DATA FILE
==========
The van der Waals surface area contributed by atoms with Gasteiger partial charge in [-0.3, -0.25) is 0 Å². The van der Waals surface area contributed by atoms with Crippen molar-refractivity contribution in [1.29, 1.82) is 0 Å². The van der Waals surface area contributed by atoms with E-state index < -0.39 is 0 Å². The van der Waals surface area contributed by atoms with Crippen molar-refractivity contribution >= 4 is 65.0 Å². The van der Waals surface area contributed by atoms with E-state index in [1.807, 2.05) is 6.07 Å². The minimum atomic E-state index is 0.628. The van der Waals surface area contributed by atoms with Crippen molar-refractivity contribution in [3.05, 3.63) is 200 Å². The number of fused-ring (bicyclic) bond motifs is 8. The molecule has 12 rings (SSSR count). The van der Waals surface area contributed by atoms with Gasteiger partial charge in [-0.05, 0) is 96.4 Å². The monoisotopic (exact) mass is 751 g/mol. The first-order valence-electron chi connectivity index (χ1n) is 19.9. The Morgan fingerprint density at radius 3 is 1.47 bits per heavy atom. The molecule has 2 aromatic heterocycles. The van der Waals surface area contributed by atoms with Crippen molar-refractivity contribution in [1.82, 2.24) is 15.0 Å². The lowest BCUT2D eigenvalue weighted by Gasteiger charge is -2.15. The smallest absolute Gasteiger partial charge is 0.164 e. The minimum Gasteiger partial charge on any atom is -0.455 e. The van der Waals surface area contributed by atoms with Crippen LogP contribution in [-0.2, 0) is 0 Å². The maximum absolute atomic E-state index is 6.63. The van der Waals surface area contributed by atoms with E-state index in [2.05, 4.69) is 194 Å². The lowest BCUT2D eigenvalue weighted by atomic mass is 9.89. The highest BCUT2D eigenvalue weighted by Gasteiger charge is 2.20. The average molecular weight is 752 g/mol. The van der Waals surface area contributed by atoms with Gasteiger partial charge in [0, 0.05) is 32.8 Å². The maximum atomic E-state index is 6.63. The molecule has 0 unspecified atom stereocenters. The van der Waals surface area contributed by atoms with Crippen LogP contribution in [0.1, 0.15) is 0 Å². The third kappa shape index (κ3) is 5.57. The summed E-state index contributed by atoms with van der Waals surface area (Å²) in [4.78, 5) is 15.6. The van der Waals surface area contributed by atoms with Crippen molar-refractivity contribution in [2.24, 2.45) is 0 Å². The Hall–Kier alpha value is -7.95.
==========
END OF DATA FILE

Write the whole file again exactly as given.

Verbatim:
The van der Waals surface area contributed by atoms with Gasteiger partial charge in [-0.3, -0.25) is 0 Å². The van der Waals surface area contributed by atoms with Crippen molar-refractivity contribution in [1.29, 1.82) is 0 Å². The van der Waals surface area contributed by atoms with E-state index < -0.39 is 0 Å². The van der Waals surface area contributed by atoms with Crippen molar-refractivity contribution >= 4 is 65.0 Å². The van der Waals surface area contributed by atoms with E-state index in [1.807, 2.05) is 6.07 Å². The minimum atomic E-state index is 0.628. The van der Waals surface area contributed by atoms with Crippen molar-refractivity contribution in [3.05, 3.63) is 200 Å². The number of fused-ring (bicyclic) bond motifs is 8. The molecule has 12 rings (SSSR count). The van der Waals surface area contributed by atoms with Gasteiger partial charge in [-0.05, 0) is 96.4 Å². The monoisotopic (exact) mass is 751 g/mol. The first-order valence-electron chi connectivity index (χ1n) is 19.9. The Morgan fingerprint density at radius 3 is 1.47 bits per heavy atom. The molecule has 2 aromatic heterocycles. The van der Waals surface area contributed by atoms with Crippen molar-refractivity contribution in [1.82, 2.24) is 15.0 Å². The lowest BCUT2D eigenvalue weighted by Gasteiger charge is -2.15. The smallest absolute Gasteiger partial charge is 0.164 e. The minimum Gasteiger partial charge on any atom is -0.455 e. The van der Waals surface area contributed by atoms with Crippen LogP contribution in [-0.2, 0) is 0 Å². The maximum absolute atomic E-state index is 6.63. The van der Waals surface area contributed by atoms with E-state index in [2.05, 4.69) is 194 Å². The lowest BCUT2D eigenvalue weighted by atomic mass is 9.89. The highest BCUT2D eigenvalue weighted by Gasteiger charge is 2.20. The average molecular weight is 752 g/mol. The van der Waals surface area contributed by atoms with Gasteiger partial charge in [0, 0.05) is 32.8 Å². The maximum atomic E-state index is 6.63. The molecule has 0 unspecified atom stereocenters. The van der Waals surface area contributed by atoms with Crippen LogP contribution in [0.1, 0.15) is 0 Å². The third kappa shape index (κ3) is 5.57. The summed E-state index contributed by atoms with van der Waals surface area (Å²) in [4.78, 5) is 15.6. The van der Waals surface area contributed by atoms with Crippen molar-refractivity contribution in [2.24, 2.45) is 0 Å². The Hall–Kier alpha value is -7.95.